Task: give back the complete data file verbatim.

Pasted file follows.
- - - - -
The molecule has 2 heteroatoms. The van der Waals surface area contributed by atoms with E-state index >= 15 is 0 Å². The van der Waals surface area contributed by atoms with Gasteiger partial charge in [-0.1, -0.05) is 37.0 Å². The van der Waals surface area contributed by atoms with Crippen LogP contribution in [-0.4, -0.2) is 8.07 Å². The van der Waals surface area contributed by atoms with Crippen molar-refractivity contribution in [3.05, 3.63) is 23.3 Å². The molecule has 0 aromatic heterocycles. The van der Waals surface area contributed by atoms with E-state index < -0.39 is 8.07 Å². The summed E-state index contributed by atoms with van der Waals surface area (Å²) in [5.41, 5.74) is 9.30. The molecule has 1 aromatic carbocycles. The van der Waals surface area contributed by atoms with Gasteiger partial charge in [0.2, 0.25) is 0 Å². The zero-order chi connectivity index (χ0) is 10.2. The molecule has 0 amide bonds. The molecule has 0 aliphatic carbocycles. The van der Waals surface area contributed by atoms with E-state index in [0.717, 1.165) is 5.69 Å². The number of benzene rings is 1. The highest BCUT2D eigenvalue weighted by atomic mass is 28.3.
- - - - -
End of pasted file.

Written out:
The molecule has 2 heteroatoms. The van der Waals surface area contributed by atoms with E-state index >= 15 is 0 Å². The van der Waals surface area contributed by atoms with Gasteiger partial charge in [-0.1, -0.05) is 37.0 Å². The van der Waals surface area contributed by atoms with Crippen LogP contribution in [-0.4, -0.2) is 8.07 Å². The van der Waals surface area contributed by atoms with Crippen molar-refractivity contribution in [3.05, 3.63) is 23.3 Å². The molecule has 0 aromatic heterocycles. The van der Waals surface area contributed by atoms with E-state index < -0.39 is 8.07 Å². The summed E-state index contributed by atoms with van der Waals surface area (Å²) in [5.41, 5.74) is 9.30. The molecule has 1 aromatic carbocycles. The van der Waals surface area contributed by atoms with Gasteiger partial charge in [0.2, 0.25) is 0 Å². The zero-order chi connectivity index (χ0) is 10.2. The molecule has 0 amide bonds. The molecule has 0 aliphatic carbocycles. The van der Waals surface area contributed by atoms with E-state index in [0.717, 1.165) is 5.69 Å². The number of benzene rings is 1. The highest BCUT2D eigenvalue weighted by atomic mass is 28.3.